But what is all this doing to our physical and mental health?
In hospital, Eve was encouraged to eat three meals a day and three snacks which consisted of foods such as macaroni cheese and sweet and sour chicken, as well as to consume full fat milk, cream and butter. Ironically, most of these would be probably be demonised by the thousands of popular bloggers who influence people’s dietary choices across the world.
She says: “In 2016, I was doing a lot of writing and one thing that shocked me was that I quickly learnt all of these things I had been reading about what constitutes as a healthy diet was wrong.
“I learnt that during my recovery. I was nursed back to health on a diet of Weetabix, white bread and milkshake, and this was the NHS, it wasn’t a culinary MasterChef.
“All of those foods helped to make me healthy and they were what my body needed.
“Within a few days of eating these things the anxiety sort of dissipated.”
For what is a huge dietary movement, many of those who have reached social media stardom with their so-called revolutionary outlooks on food have no scientific support or nutritional training to truly back what their promoting. Yet people are still convinced more by the story than by the cold, hard facts, and Eve spoke at the 2019 National Farmers Union Conference about the detrimental effect of such health trends on society.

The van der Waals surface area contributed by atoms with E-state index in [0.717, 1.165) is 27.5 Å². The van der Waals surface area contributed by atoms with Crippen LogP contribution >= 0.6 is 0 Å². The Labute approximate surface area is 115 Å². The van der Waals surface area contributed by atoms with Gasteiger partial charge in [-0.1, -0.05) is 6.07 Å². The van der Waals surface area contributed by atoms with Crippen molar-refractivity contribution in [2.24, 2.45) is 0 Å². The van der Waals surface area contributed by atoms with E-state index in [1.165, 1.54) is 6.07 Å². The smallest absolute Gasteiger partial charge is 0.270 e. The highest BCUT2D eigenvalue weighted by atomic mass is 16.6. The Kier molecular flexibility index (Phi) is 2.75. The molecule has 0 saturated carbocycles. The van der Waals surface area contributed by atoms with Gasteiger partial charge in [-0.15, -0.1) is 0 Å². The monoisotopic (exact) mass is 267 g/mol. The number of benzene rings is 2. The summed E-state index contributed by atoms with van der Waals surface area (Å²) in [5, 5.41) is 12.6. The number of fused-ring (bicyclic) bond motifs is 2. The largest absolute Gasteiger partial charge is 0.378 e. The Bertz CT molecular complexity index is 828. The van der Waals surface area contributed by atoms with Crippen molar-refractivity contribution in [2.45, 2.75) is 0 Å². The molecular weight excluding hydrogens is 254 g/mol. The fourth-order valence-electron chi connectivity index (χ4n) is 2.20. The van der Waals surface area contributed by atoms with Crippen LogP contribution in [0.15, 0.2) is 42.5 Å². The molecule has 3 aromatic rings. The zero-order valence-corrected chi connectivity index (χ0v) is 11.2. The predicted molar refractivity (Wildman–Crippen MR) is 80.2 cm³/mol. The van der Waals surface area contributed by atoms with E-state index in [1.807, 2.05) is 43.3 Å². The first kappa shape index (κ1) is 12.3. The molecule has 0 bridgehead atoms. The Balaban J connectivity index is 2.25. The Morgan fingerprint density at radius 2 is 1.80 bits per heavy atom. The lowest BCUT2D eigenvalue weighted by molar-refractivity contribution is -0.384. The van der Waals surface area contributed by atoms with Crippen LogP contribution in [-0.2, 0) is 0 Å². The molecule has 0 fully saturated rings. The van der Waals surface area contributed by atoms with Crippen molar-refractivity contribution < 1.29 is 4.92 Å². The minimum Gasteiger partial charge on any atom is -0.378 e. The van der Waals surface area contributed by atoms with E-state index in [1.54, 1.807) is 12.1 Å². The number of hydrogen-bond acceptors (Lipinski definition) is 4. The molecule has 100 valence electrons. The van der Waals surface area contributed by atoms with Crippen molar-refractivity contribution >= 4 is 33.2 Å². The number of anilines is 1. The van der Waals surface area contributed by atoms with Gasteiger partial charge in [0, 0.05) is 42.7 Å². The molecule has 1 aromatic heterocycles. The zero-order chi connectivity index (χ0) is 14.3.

Take the social media starlet, Ella Woodward, the woman behind plant-based website Deliciously Ella who says that by eliminating all animal-based produce from her diet, she was able to pretty much cure herself of a long-standing illness.
With about 1.6 million followers, she is hugely influential, but how much responsibility lies at the feet of those pushing their own brands and lifestyles via such platforms?
“It’s based on anecdotal evidence – ‘I have an illness; I then ate a plant-based story and it magically disappeared.’ That’s great, what a positive inspirational story [for you] – end of,” says Eve.
“They gave me a way of normalising my eating patterns and regarding my situation, they did not help.
“If all these diets work, do you not think the dieticians on the NHS working with people who are morbidly obese would be implementing them? But they don’t because it doesn’t work.
“It’s mostly to ‘eat what you want in moderation and don’t worry about it.’ And that’s gluten, dairy, meat, sugar, salt included.”
Farmers are desperately trying to voice their concern over the misrepresentation of British farming, and the relentless debate between the farming industry and those furiously defending their choice to exclude all animal products from their diets is now much more than just a discussion, with some extremists going as far as calling farmers ‘murderers and ‘rapists’.